It’s inauguration day and also Martin Luther King Day and here I am sharing a French recipe. Before you label me a communist, I hope you know this is entirely coincidental. On Friday, I made dinner for a few friends and while thumbing through my cookbooks searching for an entree, the dish that really caught my eye was a recipe for Daube de Boeuf from Saveur Cooks Authentic French. Unlike Boeuf Bourguignon, Daube de Boeuf doesn’t ask you to render bacon or to cook pearl onions and mushrooms separately; here, you just brown beef in butter and olive oil, add your mirepoix (onions, carrots, celery), garlic, and a good, bold red wine. Two hours later you add dried porcinis and their soaking liquid and the rest takes care of itself.
Really, the only step that matters is that you brown your beef well. This is always the case with braising because the better the sear on your meat, the stronger the flavor and also the more of a fond you leave behind–that’s the layer of caramelized goodies on the bottom of the pan–that’ll get picked up when you deglaze with the red wine. If I had to point out how I’ve grown the most as a cook over my 9 years of doing this, it would be my ability to brown meat really, really well:
The key is to do it in batches, leaving space between each piece and monitoring the heat so you don’t let anything burn. Also, a good tip: don’t start chopping your vegetables until you start browning your beef. This’ll ensure that you really let the beef take its time and you don’t stand around impatiently. If you do this right, you’ll have a plate of browned meat and a big bowl of vegetables ready to go at the same time:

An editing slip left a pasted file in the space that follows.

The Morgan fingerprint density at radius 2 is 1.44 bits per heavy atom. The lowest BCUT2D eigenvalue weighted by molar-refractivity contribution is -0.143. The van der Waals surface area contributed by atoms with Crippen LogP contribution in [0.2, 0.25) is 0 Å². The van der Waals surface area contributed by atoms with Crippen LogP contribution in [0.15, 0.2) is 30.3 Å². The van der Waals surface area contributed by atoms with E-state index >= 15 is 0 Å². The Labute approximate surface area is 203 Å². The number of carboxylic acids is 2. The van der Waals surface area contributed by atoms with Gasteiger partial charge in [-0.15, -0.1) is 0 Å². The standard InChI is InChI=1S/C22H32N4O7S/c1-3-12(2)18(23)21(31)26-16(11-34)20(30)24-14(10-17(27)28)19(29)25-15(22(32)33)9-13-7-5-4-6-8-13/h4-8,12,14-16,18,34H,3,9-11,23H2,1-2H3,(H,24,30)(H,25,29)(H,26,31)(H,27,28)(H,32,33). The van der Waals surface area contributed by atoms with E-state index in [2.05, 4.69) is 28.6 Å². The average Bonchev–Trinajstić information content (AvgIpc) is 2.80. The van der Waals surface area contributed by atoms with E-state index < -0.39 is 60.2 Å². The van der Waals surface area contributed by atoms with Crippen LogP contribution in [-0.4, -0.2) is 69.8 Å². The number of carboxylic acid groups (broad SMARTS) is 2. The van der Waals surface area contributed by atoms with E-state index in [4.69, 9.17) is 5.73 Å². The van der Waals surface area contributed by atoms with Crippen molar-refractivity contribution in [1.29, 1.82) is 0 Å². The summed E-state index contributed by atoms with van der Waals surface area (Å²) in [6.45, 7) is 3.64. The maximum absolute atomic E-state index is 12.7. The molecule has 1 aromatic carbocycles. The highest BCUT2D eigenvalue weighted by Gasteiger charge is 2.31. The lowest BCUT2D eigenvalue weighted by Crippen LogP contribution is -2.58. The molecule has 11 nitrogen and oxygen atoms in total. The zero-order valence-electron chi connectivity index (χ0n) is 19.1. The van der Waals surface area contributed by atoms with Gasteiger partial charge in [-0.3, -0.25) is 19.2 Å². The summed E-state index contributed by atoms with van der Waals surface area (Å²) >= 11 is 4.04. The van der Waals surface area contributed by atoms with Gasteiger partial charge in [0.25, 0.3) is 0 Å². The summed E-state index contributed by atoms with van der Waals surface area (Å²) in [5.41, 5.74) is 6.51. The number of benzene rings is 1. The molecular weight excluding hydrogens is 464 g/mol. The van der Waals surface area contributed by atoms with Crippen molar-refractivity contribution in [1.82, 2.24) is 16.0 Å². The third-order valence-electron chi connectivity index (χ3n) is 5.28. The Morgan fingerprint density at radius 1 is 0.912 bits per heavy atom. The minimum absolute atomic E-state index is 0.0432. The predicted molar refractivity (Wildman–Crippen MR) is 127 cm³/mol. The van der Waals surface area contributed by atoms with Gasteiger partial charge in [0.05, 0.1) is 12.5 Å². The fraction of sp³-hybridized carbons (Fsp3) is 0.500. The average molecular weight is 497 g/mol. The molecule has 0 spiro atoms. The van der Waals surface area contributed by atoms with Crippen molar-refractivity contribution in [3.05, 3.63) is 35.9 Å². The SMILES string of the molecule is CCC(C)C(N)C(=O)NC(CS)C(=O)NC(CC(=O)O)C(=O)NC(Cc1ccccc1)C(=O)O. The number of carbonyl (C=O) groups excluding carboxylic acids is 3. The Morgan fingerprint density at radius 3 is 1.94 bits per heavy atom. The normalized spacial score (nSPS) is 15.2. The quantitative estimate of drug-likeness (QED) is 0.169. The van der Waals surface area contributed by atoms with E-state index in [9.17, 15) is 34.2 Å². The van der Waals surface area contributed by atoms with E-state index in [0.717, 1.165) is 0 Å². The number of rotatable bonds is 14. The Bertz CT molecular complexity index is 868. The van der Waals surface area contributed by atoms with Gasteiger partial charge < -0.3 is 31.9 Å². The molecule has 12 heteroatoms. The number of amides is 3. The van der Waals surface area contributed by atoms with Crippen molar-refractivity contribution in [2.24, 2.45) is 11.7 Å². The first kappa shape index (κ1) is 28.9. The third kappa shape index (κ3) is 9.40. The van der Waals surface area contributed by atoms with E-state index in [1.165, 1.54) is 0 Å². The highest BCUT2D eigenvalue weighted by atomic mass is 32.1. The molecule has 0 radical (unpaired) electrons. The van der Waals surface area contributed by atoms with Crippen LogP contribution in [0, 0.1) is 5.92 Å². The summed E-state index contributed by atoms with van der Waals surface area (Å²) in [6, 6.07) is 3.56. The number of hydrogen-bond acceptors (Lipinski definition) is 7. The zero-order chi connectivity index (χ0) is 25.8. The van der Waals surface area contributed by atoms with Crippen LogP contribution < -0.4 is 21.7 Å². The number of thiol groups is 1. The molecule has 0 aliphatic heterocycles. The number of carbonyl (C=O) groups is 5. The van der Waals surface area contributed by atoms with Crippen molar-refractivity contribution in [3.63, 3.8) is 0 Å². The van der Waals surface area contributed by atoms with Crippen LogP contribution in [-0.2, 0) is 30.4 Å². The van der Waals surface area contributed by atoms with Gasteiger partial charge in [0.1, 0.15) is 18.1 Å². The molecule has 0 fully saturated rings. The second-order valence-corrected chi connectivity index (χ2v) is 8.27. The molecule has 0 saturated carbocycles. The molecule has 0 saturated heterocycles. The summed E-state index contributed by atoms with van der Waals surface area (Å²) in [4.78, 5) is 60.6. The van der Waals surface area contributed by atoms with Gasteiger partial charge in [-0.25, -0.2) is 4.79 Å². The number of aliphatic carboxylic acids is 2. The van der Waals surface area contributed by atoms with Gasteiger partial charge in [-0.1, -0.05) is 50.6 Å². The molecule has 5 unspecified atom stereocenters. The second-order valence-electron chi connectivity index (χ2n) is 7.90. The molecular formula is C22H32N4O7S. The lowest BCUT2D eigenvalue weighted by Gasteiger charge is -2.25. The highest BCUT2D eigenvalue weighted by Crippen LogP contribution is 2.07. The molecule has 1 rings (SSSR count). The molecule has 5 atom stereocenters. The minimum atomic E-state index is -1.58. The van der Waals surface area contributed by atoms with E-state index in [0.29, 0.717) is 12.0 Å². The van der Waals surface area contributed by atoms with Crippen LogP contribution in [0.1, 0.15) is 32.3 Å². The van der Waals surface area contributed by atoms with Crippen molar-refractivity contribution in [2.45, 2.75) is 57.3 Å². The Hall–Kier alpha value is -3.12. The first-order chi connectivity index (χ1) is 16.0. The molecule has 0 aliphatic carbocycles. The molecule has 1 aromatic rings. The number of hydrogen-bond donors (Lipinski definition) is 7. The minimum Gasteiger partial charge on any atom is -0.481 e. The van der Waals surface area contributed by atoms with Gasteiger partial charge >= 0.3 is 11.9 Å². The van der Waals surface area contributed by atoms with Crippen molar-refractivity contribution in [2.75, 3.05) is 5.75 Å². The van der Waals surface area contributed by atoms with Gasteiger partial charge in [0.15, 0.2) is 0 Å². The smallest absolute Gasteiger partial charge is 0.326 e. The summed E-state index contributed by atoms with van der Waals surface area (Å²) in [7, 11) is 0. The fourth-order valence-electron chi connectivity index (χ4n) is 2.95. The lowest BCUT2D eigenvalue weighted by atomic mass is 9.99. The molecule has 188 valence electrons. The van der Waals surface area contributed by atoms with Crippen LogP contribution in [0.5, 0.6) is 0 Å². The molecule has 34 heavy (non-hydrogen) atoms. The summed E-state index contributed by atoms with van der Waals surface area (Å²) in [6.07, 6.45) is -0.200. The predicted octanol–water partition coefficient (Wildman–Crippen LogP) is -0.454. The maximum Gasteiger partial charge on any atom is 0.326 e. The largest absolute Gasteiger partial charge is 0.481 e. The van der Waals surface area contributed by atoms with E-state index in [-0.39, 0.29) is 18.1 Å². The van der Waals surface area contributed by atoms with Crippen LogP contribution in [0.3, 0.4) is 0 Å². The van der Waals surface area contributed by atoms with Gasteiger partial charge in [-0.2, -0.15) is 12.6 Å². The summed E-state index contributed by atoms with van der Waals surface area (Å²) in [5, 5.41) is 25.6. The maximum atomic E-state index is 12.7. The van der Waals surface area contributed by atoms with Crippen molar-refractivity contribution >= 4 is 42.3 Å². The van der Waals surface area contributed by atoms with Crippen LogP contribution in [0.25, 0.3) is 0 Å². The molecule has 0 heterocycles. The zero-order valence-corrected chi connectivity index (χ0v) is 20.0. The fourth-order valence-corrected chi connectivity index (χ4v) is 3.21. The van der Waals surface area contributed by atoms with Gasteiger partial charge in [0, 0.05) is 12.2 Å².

As for the wine, make sure to get something good from France. The recipe calls for Côtes de Provence, I used a Côtes du Rhône and was very happy with the results. (The flour in there is to thicken the stew.)
Flavor is also gained from a bouquet garni, filled–somewhat traditionally–with thyme, parsley, bay leaves and peppercorns which you tie up in cheesecloth so you can remove it easily later.
If you just cooked the beef in the wine with the vegetables and the bouquet garni, you’d have a very excellent dinner; but the ingredient that really shoots this into the stratosphere is a packet of dried porcinis. It’s really two gifts in one: when you soak the mushrooms in boiling water, you get rehydrated mushrooms that give your dish texture and then you get the precious mushroom soaking liquid which, if you want to be high-falutin, you can call a “porcini tea.” That stuff is liquid gold and gives your stew a deep, earthy taste that’s hard to place but also unforgettable.
So even though today’s a pretty America-centered day, it wouldn’t necessarily be a bad idea to make this for dinner. You can listen to John Philip Sousa while you eat it, or watch an all-American movie like “Lincoln” when you’re finished. It can be our little secret, a secret that makes your apartment smell like France. On second thought, maybe you should make this tomorrow.
Recipe: Daube de Boeuf (Beef Braised in Red Wine)
Summary: From Saveur Cooks Authentic French
- 1/2 oz. dried porcini mushrooms